Posted by Mike Crispino
13 December 2012
One of the best ways to identify and end illegal, unreported, and unregulated fishing is to make sure that fishing trips are monitored by independent, third party observers. Beginning this January, we’ve asked processors, traders, importers and marketers to refrain from transactions with purse seine vessels that do not have an observer on board. In instances where it is not practical, or safe, to have an in-person observer, electronic monitoring can be an alternative to collect basic data, provided the right equipment is placed in the right places.
Effective monitoring provides fishery managers and scientists with access to information about what’s been caught, how it’s caught and what happens to the catch once it’s onboard the vessel. That level of detail is not something that can be collected by just slapping a camera or two on a vessel. As a new technical paper on electronic monitoring best practices warns, “It is important to avoid the circumstance where vessels will simply install cameras on board and call that an electronic observer program. Electronic monitoring is much more than that. Careful thought needs to be given to the data that are collected, and ensuring that they are analyzed by an independent authority, such as the RFMO, the flag state or the licensing authority.”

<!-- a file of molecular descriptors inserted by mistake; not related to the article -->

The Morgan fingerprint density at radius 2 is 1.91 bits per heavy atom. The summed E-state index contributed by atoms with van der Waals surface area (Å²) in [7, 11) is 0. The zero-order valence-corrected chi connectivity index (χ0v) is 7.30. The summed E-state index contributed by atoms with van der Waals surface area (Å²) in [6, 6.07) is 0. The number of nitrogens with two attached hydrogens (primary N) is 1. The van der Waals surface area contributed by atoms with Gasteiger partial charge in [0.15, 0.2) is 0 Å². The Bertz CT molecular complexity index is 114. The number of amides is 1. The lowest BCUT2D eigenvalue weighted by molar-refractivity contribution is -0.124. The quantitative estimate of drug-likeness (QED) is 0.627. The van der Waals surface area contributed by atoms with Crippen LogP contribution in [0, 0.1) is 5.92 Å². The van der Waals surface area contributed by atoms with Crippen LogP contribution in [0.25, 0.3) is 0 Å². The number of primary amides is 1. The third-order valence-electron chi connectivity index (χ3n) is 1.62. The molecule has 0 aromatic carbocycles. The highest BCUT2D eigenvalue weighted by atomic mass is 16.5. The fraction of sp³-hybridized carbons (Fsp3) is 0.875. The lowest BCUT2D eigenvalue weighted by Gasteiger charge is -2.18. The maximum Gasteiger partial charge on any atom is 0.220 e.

We’ve worked closely with Archipelago Marine Research on trials during 8 fishing trips on board 3 vessels, and as a result we’ve published this 5 page technical paper that highlights what a good system looks like. The paper details the functions of monitoring, the data to be collected, system requirements and how to determine if one is effective. As researchers continue to learn more, we’ll continue to update and improve this guidance. But for now, if you’re considering electronic monitoring, this document is a good place to start.
Pevasa, a company that took part in one of our electronic monitoring trials, has some thoughts on minimum requirements for an effective electronic observation system. Read their comments here.